The Tomatometer rating – based on the published opinions of hundreds of film and television critics – is a trusted measurement of movie and TV programming quality for millions of moviegoers. It represents the percentage of professional critic reviews that are positive for a given film or television show.
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The Tomatometer is 60% or higher.
The Tomatometer is 59% or lower.
Movies and TV shows are Certified Fresh with a steady Tomatometer of 75% or higher after a set amount of reviews (80 for wide-release movies, 40 for limited-release movies, 20 for TV shows), including 5 reviews from Top Critics.
Percentage of users who rate a movie or TV show positively.
Despite its agenda, The Miseducation of Cameron Post does feel inconsequential. There are characters that are underused or don't have as much impact as they could, and an overall sense that their arcs aren't quite as developed as they could be.
This is undeniably Cameron Post's story, but as silent horrors befall other characters, I couldn't help wish the film was longer than its brisk 90 minute runtime in order to properly explore the emotional trauma more thoroughly.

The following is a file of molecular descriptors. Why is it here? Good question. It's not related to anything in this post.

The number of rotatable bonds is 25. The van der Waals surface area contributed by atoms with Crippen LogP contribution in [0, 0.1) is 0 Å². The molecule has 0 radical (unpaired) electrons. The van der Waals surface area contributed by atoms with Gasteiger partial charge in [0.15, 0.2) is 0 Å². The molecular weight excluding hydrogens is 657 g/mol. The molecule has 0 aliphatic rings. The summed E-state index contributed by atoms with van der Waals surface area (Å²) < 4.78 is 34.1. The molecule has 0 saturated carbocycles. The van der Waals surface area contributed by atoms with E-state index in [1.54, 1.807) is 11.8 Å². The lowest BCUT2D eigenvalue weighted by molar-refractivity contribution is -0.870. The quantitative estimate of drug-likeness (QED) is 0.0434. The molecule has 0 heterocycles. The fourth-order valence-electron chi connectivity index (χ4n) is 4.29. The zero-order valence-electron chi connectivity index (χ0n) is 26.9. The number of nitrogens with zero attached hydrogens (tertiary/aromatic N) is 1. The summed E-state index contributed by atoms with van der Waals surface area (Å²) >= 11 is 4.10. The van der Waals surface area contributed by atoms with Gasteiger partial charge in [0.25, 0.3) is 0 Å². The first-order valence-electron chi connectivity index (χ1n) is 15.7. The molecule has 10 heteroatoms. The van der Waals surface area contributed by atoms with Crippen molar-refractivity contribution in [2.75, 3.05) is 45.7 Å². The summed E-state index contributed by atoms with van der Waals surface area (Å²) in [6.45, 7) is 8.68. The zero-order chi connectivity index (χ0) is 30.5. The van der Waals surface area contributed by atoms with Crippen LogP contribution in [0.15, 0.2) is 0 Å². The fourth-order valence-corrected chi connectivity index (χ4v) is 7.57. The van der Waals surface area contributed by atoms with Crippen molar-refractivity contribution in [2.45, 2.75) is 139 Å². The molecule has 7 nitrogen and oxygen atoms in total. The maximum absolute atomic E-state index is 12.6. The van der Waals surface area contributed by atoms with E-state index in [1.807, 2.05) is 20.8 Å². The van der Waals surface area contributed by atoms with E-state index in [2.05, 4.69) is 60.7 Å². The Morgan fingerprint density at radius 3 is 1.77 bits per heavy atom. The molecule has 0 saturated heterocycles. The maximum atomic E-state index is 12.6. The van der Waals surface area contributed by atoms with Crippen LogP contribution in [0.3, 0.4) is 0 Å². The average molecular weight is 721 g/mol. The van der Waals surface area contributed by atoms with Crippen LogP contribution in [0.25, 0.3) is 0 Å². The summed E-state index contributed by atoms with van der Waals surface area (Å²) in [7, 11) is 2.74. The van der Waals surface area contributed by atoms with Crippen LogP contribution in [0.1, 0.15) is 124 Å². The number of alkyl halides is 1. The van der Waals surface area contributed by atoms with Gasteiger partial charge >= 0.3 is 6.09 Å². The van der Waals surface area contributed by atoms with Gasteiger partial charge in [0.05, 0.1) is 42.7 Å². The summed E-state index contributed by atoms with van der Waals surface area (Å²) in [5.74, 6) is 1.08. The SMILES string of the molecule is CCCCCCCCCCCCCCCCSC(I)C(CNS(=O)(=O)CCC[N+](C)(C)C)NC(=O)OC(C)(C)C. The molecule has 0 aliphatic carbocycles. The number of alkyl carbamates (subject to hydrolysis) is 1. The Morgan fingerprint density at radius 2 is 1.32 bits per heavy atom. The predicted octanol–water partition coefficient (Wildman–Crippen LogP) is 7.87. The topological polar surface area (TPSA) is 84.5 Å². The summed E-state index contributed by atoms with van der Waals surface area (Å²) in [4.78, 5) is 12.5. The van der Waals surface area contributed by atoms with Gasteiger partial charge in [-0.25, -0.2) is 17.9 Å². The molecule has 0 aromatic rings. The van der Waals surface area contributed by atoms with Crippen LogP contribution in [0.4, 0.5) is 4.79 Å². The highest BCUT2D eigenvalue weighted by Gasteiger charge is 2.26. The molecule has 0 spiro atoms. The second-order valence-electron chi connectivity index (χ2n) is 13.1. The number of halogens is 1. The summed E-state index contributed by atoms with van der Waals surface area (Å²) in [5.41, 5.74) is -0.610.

If the film took the time to build Cameron's stakes-a college scholarship, her desire to compete and win-her "miseducation" would have entailed a greater sense of emotional suspense at the prospect of valuable time lost.
But the pervading problem of the movie is that it takes so much of this for granted-all the fraught, interpersonal weirdness between characters, or between the characters and the people who sent them here.
Cameron starts humming "What's Going On" and within minutes is standing on the table singing it loud and proud. There's an inherent energy in that scene that often feels missing from the rest of the picture.
Akhavan takes a restrained approach to chronicling Cameron's journey and Moretz is never up to the task of conveying any sense of inner struggle. The character is too static and feels too sure of herself for the movie to deliver the gut punch it should.